Now, think about this: obviously, this guy didn’t want to comp us $25, even though we fulfilled our end of the bargain. Whether it’s principle or whether the guy is having money problems or whether he failed his customer relations class. Whatever. He doesn’t want to take $25 off the meal? Fine. But why doesn’t he offer a post-dinner drink? Why not offer desert? If he does that, we accept and we walk out a little less perturbed. We’re not completely happy, but we’re thinking, ‘Hey, the guy made an effort, and you have to give him credit for that. He tried, in some small way, to make it right.” Instead, we’re thinking, “This son of a bitch did absolutely nothing. Why in the hell should we ever go back.”

And we’re pissed.

Me, I’ve got about 750 Twitter followers, about 550 Facebook friends, and I’m going to be on a long-ranging sports talk radio show a few hours before the Bengals play a football game that has, let’s say, a little bit of interest. Let’s say, if I wanted to seek my revenge, 10,000 people hypothetically could hear or read my rant about Cumin. Maybe 1,000 people – 10 percent – say, “You know what? I don’t like what I’m hearing. I’m not going to spend my money there either.” Say, those 1,000 people would have brought somebody else and spent $90 for dinner. That’s $90,000 Cumin is potentially losing because of what I write or say. You know how he could have avoided it? Honoring the gift certificate.

Or giving us a $5 dessert.

Instead, I’m sitting here writing this rant, more pissed by the moment. And I ask: 1) does this guy understand the modern world and the megaphone the Internet provides? 2) And will I go back to Cumin*****?

The answers: 1) Apparently not. 2) No.

*****This does not count the return visit we’ll make during a weekday so we can actually use the gift certificate.

He’s just lucky I’m not writing about this.

P.S. Just after my wife read this post, she got an e-mail from opentable.com that asked her to review the meal she just had at Cumin. My bet? It ain’t going to be good.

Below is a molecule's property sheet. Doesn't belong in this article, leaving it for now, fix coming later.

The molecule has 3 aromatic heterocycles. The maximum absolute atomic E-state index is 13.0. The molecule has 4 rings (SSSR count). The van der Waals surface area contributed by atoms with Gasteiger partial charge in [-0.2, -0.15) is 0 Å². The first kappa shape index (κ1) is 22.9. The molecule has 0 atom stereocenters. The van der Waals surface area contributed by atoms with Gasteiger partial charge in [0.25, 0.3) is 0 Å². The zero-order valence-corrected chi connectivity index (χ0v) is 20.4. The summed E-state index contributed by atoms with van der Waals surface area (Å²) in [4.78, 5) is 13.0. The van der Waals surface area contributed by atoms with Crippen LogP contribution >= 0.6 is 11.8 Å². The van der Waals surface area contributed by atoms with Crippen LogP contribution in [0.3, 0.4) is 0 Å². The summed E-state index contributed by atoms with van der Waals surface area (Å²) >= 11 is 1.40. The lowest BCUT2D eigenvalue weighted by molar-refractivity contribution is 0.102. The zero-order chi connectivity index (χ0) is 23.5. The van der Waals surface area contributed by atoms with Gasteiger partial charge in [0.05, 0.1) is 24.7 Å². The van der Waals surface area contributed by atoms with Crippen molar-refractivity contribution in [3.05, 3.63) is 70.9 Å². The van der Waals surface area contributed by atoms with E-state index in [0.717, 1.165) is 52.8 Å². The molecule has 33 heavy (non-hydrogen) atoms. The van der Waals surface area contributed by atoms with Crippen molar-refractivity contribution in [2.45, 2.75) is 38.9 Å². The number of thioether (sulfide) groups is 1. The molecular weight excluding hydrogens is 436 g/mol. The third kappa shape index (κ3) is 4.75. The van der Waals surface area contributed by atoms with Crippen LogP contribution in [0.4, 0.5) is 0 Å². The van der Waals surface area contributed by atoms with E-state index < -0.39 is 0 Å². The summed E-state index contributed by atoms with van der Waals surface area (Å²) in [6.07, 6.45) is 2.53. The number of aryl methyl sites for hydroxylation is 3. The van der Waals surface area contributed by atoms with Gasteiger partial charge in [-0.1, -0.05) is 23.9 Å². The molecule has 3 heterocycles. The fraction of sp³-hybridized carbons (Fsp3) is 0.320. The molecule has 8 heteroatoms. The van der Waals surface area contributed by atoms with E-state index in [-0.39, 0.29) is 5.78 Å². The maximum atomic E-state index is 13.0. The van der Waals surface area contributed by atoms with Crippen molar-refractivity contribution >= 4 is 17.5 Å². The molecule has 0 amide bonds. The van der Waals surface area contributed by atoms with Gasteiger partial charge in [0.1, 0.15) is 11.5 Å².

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3 responses to “Is $25 worth that much?

  1. Hi Josh:

    Sorry to hear about your bad experience. Glad to hear that these things happen outside of Israel too. 🙂

    We’ve had enough of this type of experience to know to ask ahead of time if they honor the certificate. However, this is what they call in Hebrew slang, a “‘kit bag’ question.” I won’t go into the derivation which goes through the Israeli army back to the military equipment of the British Mandate, but the idea is that sometimes if you ask the question, you’re guaranteed to get the answer you don’t want, while if you don’t ask, it might work out for you. This is a very common axis of tension in Israeli life.

    For what it’s worth, you’ve got my solidarity, and I am never going to eat in Cumin.

    Love to Julie and the rest of the family,

    Sam

  2. Josh,
    I loved the review.
    I will also not eat there ever again.
    Only 998 more people to fulfill the prophecy (counting Sam’s act of solidarity)

    Love to Julie,

    Malcolm

  3. Your blog has inspired me to also join the boycott of Cumin. Further more, I promise to make sure my wife avoids the place as well. In fact, the next time I drive by the place I will spit at their front door.

    Only 996 followers to go.